6. Windshield and Wipers


Make sure that your windshield doesn’t have cracks. In addition, take note of any problems with your wipers. When it’s raining, you need to be able to see the road. A faulty wiper won’t let you have that, making your road trip extremely dangerous. Check your wipers once every month for wear and tear. This part is mainly composed of rubber, and if it’s worn out, it can leave marks and maybe even scratch your windshield.

7. Horn

Drivers have to make sure their presence is felt by other motorists on the road. If they couldn’t see your car, they may inadvertently maneuver their vehicle towards you. Honking is the best way to let them know you’re in the vicinity.

8. Car Fluids

Your car needs a lot of fluids, as you’ll find out in the latter part. But for your safety, check your engine oil and coolant levels to prevent sudden breakdowns and an overheated motor.    

Cars have measuring sticks, called a dipstick, that you can use to determine whether the fluids need to be refilled or replaced. Engine and gear oil, coolant, transmission fluid, brake fluid, steering fluid, clutch, and battery fluid are some of the most important liquids in your car.

If you want to check coolant levels, a good rule of thumb is to never remove the radiator cap, as your skin can get burned.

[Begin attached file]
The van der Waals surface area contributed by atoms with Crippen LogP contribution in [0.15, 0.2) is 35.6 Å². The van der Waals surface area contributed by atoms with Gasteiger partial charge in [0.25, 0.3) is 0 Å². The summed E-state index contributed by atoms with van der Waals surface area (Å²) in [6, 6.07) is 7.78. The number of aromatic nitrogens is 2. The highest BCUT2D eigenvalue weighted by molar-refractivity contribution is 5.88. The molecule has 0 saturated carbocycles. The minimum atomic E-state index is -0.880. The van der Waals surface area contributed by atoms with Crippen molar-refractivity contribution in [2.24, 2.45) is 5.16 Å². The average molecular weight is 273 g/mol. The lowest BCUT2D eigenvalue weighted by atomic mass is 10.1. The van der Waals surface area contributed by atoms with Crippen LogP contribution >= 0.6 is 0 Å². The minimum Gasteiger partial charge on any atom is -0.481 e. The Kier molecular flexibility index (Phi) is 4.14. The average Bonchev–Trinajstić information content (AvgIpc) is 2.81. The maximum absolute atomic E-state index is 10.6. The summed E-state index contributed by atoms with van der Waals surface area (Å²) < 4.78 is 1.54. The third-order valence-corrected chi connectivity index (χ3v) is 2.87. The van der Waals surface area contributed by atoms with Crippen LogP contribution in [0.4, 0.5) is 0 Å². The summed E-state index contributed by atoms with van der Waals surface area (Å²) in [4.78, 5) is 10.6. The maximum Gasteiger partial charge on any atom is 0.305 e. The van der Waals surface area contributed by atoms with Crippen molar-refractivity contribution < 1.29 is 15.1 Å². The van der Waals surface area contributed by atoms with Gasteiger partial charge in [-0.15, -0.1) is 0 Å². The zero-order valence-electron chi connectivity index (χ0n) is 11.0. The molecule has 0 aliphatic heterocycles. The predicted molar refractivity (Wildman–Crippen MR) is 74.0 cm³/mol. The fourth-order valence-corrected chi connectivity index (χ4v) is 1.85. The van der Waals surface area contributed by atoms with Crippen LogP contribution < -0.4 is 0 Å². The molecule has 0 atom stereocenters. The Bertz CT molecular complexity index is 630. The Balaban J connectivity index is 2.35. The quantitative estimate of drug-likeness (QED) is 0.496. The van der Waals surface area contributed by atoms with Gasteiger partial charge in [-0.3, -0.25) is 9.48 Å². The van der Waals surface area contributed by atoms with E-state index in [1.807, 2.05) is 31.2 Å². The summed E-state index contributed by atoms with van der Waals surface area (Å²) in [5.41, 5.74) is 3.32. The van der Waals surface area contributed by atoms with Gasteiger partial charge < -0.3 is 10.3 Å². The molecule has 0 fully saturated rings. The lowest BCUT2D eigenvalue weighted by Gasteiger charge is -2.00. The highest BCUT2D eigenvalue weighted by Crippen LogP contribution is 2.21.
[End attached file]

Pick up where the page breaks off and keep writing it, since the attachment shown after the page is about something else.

9. Tires


Tires are the most hardworking parts of the car. But they’re also often the most neglected part. So, always check the tread for wear and tear and use a tire gauge to make sure that the tires have the correct pressure. You can always use a tire wear chart to see which type can suit your needs the best!

Worn-out tires not only increase your fuel consumption; they could also blow out and cause accidents. Always check your car for tread depth and don’t wait until they become worn out before replacing them. Don’t also forget to have your tires aligned and well-balanced to be safe.

10.  Battery


You’d never want the battery to give up on you while you’re on the road. So, make sure to check that the terminals are free from corrosion. In case of rust build-up, mix water and baking soda, and use a small brush to gently remove it.  The battery fluid should also be filled as necessary.

Car batteries typically last for a few years, but they can get drained if a car stays in the garage for too long. If you don’t need to be on the road for several days, make sure to turn on the engine for a few minutes to keep your battery loaded.

11. Hoses and Belts

Make sure to check radiator hoses for leaks and cracks. Include fan belts and timing belts—which typically don’t need to be replaced until reaching 60,000 miles. A timing belt is critical, as it keeps the engine timing correct. If it’s busted, it can destroy the engine. Mechanics suggest having these checked whenever you go for an oil change.

The Bottom Line

No matter how perfect or expensive your vehicle may be, it won’t be as efficient without regular and appropriate maintenance. Ignoring signs of wear and tear can dramatically reduce your car’s lifespan.

A screeching sound, weird noises, handling problems, among other issues, should be addressed right away. Signs of neglect such as worn tires, broken lights or windshields, as well as dysfunctional safety belts, can also cause accidents. A well-kept car not only keeps you safe on the road but also saves you from costly repairs.